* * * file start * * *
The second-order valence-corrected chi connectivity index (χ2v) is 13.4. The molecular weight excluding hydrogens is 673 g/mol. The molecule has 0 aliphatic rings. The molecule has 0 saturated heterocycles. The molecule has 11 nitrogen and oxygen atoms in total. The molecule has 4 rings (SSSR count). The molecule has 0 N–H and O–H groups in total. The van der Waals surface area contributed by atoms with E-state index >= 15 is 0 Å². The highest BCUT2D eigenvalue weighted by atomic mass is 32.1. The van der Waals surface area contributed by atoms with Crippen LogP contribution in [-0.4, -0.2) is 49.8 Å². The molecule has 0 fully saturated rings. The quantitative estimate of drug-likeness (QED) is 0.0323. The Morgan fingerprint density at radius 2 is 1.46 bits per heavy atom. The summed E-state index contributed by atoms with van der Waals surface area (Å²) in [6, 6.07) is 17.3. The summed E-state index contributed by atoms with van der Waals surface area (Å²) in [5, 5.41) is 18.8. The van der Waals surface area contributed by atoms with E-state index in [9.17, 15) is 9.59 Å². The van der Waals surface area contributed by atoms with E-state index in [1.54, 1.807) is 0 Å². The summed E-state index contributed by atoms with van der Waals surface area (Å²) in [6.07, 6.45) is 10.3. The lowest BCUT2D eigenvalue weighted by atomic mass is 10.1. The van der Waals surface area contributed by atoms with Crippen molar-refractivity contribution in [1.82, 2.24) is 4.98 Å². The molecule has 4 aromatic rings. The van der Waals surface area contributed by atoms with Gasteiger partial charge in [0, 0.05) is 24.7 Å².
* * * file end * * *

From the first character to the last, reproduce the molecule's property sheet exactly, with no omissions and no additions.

The second-order valence-corrected chi connectivity index (χ2v) is 13.4. The molecular weight excluding hydrogens is 673 g/mol. The molecule has 0 aliphatic rings. The molecule has 0 saturated heterocycles. The molecule has 11 nitrogen and oxygen atoms in total. The molecule has 4 rings (SSSR count). The molecule has 0 N–H and O–H groups in total. The van der Waals surface area contributed by atoms with E-state index >= 15 is 0 Å². The highest BCUT2D eigenvalue weighted by atomic mass is 32.1. The van der Waals surface area contributed by atoms with Crippen LogP contribution in [-0.4, -0.2) is 49.8 Å². The molecule has 0 fully saturated rings. The quantitative estimate of drug-likeness (QED) is 0.0323. The Morgan fingerprint density at radius 2 is 1.46 bits per heavy atom. The summed E-state index contributed by atoms with van der Waals surface area (Å²) in [6, 6.07) is 17.3. The summed E-state index contributed by atoms with van der Waals surface area (Å²) in [5, 5.41) is 18.8. The van der Waals surface area contributed by atoms with E-state index in [9.17, 15) is 9.59 Å². The van der Waals surface area contributed by atoms with E-state index in [1.54, 1.807) is 0 Å². The summed E-state index contributed by atoms with van der Waals surface area (Å²) in [6.07, 6.45) is 10.3. The lowest BCUT2D eigenvalue weighted by atomic mass is 10.1. The van der Waals surface area contributed by atoms with Crippen molar-refractivity contribution in [1.82, 2.24) is 4.98 Å². The molecule has 4 aromatic rings. The van der Waals surface area contributed by atoms with Gasteiger partial charge in [0, 0.05) is 24.7 Å².